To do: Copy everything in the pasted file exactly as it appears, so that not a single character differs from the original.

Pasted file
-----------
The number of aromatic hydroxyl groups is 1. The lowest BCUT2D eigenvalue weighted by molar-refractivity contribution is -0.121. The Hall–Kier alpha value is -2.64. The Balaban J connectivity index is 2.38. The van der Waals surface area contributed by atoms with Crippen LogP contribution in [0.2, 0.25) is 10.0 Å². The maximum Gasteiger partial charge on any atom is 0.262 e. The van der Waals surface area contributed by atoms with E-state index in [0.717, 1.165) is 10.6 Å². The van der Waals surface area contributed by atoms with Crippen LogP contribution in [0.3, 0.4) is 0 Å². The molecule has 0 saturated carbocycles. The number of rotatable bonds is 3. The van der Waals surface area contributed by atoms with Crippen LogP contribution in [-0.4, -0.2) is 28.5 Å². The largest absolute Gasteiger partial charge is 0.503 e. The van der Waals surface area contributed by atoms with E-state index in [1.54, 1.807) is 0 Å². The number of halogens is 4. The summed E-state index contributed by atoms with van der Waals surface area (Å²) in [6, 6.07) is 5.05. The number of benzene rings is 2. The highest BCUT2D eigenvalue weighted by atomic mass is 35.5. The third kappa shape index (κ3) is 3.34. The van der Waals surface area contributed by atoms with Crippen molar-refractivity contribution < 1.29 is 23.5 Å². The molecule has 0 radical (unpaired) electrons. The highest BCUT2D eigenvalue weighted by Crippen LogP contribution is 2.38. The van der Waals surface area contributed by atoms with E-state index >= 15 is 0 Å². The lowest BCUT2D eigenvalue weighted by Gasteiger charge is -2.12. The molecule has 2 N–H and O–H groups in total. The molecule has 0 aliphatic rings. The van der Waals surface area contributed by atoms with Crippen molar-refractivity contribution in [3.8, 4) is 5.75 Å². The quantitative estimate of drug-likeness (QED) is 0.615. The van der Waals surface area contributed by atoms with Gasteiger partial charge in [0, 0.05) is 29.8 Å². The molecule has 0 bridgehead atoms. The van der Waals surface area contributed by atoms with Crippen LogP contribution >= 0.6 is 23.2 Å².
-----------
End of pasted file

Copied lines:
The number of aromatic hydroxyl groups is 1. The lowest BCUT2D eigenvalue weighted by molar-refractivity contribution is -0.121. The Hall–Kier alpha value is -2.64. The Balaban J connectivity index is 2.38. The van der Waals surface area contributed by atoms with Crippen LogP contribution in [0.2, 0.25) is 10.0 Å². The maximum Gasteiger partial charge on any atom is 0.262 e. The van der Waals surface area contributed by atoms with E-state index in [0.717, 1.165) is 10.6 Å². The van der Waals surface area contributed by atoms with Crippen LogP contribution in [0.3, 0.4) is 0 Å². The molecule has 0 saturated carbocycles. The number of rotatable bonds is 3. The van der Waals surface area contributed by atoms with Crippen LogP contribution in [-0.4, -0.2) is 28.5 Å². The largest absolute Gasteiger partial charge is 0.503 e. The van der Waals surface area contributed by atoms with E-state index in [1.54, 1.807) is 0 Å². The number of halogens is 4. The summed E-state index contributed by atoms with van der Waals surface area (Å²) in [6, 6.07) is 5.05. The number of benzene rings is 2. The highest BCUT2D eigenvalue weighted by atomic mass is 35.5. The third kappa shape index (κ3) is 3.34. The van der Waals surface area contributed by atoms with Crippen molar-refractivity contribution < 1.29 is 23.5 Å². The molecule has 0 radical (unpaired) electrons. The highest BCUT2D eigenvalue weighted by Crippen LogP contribution is 2.38. The van der Waals surface area contributed by atoms with E-state index >= 15 is 0 Å². The lowest BCUT2D eigenvalue weighted by Gasteiger charge is -2.12. The molecule has 2 N–H and O–H groups in total. The molecule has 0 aliphatic rings. The van der Waals surface area contributed by atoms with Crippen molar-refractivity contribution in [3.8, 4) is 5.75 Å². The quantitative estimate of drug-likeness (QED) is 0.615. The van der Waals surface area contributed by atoms with Gasteiger partial charge in [0, 0.05) is 29.8 Å². The molecule has 0 bridgehead atoms. The van der Waals surface area contributed by atoms with Crippen LogP contribution >= 0.6 is 23.2 Å².